Cochran was perhaps the most famous lawyer of the 1990s, primarily for his defence of O.J. Simpson in Simpson’s murder trial. Cochran’s refrain of “If it doesn’t fit, you must acquit” (the it in question was a glove that was a key piece of evidence for the prosecution) eventually swayed the jury, and Simpson’s acquittal was forthcoming.
However, despite Cochran’s habit of defending rich celebrities, he also prided himself on representing those whose circumstances were less happy. Even before his defence of Simpson, Cochran had a reputation for taking on cases of police brutality, and his 2001 civil suit representing Abner Louima (who was sodomised with a toilet plunger by members of the NYPD while under arrest) resulted in a settlement of US $8.75 million being paid to Louima, a record that still stands more than a decade later, and years after Cochran’s death from a brain tumour.
Best known for his many appearances as ‘The Riddler’ on the Batman TV show, Gorshin was an actor who rarely got lead roles, but frequently stole the show anyway. Indeed, his performance on Batman resulted in an Emmy nomination, the only one that series received for acting. He was also nominated for his appearance as Bele on Star Trek’s original series.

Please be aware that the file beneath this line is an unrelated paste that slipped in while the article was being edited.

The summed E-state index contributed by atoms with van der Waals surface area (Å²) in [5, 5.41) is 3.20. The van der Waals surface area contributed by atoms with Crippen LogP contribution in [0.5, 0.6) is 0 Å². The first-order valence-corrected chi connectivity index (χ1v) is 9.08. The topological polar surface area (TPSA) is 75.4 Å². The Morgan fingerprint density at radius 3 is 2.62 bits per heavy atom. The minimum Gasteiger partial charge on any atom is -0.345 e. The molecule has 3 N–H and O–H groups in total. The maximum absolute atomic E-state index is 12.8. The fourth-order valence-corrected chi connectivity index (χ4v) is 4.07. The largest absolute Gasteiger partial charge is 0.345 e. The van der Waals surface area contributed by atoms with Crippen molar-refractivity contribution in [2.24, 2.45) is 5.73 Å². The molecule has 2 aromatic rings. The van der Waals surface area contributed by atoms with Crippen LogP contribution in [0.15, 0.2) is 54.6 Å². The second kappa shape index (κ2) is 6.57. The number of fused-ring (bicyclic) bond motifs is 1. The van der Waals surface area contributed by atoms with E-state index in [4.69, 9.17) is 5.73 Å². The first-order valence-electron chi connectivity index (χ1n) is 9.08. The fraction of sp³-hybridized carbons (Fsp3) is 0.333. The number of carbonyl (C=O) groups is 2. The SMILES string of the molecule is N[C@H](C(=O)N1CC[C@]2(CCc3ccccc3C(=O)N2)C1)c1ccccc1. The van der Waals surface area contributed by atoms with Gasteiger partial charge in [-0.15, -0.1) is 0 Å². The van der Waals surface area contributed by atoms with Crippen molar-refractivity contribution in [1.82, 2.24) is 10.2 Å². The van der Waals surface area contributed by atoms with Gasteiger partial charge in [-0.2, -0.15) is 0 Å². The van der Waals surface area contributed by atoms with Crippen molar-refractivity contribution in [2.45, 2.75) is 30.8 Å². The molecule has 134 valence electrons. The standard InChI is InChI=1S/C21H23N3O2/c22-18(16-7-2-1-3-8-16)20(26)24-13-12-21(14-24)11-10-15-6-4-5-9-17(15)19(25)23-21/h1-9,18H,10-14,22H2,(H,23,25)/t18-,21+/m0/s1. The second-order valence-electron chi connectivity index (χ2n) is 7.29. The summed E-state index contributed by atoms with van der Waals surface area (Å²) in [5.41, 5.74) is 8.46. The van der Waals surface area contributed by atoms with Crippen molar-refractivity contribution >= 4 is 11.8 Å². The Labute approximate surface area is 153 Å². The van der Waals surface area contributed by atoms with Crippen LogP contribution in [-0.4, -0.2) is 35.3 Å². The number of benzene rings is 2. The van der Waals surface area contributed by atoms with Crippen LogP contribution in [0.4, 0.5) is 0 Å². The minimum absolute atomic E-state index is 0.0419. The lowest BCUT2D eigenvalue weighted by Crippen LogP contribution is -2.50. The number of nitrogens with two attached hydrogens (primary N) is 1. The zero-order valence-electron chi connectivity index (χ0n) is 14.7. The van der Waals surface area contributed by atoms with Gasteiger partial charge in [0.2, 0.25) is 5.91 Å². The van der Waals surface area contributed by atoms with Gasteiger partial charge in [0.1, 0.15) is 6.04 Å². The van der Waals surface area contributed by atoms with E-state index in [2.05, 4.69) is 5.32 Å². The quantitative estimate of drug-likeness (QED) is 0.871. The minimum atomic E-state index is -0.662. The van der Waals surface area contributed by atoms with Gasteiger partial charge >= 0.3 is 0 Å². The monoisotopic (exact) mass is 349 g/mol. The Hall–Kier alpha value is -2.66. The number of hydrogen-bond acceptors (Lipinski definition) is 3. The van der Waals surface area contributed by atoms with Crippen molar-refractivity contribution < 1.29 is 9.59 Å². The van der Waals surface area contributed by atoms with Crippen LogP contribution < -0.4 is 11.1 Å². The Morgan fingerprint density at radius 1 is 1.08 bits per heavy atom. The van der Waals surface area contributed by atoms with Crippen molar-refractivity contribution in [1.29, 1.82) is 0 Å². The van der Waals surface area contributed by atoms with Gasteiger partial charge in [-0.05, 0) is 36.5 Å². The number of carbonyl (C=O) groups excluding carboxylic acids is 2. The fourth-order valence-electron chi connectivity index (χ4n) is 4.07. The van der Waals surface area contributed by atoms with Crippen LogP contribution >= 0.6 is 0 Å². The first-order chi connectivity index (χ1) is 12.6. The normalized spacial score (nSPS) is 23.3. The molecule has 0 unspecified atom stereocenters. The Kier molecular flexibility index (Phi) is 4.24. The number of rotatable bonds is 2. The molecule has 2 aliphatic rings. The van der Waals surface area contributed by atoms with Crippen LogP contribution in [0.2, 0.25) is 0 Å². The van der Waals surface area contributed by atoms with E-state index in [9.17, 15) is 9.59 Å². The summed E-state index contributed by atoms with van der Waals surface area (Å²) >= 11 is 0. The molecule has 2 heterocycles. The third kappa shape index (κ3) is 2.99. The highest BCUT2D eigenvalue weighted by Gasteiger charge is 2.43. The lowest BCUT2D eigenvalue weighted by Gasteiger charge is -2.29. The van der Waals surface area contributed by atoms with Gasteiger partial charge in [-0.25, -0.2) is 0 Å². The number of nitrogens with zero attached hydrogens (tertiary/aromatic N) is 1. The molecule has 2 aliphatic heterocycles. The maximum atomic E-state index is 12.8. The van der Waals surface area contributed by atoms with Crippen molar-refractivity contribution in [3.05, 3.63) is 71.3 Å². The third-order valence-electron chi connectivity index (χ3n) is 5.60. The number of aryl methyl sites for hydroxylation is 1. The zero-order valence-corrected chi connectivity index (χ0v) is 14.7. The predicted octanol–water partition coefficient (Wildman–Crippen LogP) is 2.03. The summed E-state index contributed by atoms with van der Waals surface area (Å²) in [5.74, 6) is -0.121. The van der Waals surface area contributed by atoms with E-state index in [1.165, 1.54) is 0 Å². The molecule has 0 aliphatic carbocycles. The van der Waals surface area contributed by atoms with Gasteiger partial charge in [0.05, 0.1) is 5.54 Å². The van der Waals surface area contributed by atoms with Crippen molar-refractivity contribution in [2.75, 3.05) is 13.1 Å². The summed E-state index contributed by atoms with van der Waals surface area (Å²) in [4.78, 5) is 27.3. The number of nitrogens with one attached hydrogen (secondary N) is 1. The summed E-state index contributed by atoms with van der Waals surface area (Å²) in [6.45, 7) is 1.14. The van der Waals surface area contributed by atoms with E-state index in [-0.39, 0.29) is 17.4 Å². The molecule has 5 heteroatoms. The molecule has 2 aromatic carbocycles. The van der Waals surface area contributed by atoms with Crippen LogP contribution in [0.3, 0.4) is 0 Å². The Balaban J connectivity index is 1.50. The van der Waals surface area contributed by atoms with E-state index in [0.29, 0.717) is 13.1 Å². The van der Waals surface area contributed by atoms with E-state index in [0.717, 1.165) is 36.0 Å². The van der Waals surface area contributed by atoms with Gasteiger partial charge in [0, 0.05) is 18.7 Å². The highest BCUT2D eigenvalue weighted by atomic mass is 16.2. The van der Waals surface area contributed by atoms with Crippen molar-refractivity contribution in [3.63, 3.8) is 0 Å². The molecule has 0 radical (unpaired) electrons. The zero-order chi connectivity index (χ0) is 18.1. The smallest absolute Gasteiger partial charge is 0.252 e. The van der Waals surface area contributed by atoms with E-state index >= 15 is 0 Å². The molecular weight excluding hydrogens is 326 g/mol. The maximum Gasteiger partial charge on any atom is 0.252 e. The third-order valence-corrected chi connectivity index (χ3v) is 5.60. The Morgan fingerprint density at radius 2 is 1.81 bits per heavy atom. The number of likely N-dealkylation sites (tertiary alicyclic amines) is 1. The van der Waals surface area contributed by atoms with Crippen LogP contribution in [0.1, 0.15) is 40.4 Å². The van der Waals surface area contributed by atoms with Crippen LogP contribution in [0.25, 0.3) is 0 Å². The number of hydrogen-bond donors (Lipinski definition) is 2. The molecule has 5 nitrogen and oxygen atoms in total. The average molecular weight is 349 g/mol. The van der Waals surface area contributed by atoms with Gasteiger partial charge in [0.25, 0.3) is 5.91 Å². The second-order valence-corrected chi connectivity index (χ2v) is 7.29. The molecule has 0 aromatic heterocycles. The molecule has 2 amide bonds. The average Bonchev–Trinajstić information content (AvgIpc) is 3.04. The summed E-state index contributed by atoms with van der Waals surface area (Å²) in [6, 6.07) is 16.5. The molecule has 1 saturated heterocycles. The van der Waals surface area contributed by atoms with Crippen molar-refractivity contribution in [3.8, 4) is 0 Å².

Gorshin never stopped acting, getting good reviews for a supporting role in 12 Monkeys in particular, and his last acting role was as himself in an episode of CSI which aired, dedicated to him, two days after his death. He was 72 years old, a victim of lung cancer. No one writes songs about him, but they do write them about the Riddler, so I’m bending the rules to pay tribute to one of my all time favourite actors:
Originally discovered in 1930, Pluto was at that time classed as a planet, and named for the Roman god of the Underworld. However, as the years went by, evidence mounted that it was not truly a major planet. Although it did have moons of its own, it also had an eccentric orbit (which crosses that of Neptune, the next furthest out planet) and a lower mass than any other planet.
The discovery that Pluto was just one of a number of bodies in the Kuiper Belt, many of them with comparable size and mass, also weakened the arguments for considering it a planet. Finally, a new definition of what a planet issued by the International Astronomical Union on August 24, 2006, excluded Pluto. On September 13, Pluto was named a Dwarf Planet, alongside Ceres, Haumea, Makemake, and Eris – all of which, other than Ceres, are also Kuiper Belt objects.
Heath Ledger was riding high as 2007 ended. The gossip about his performance as the Joker in Christopher Nolan’s “The Dark Knight” was that it was nothing short of a revelation, and even though the film was still months away from release, people were openly speculating about Ledger’s chances of winning an Oscar for the role.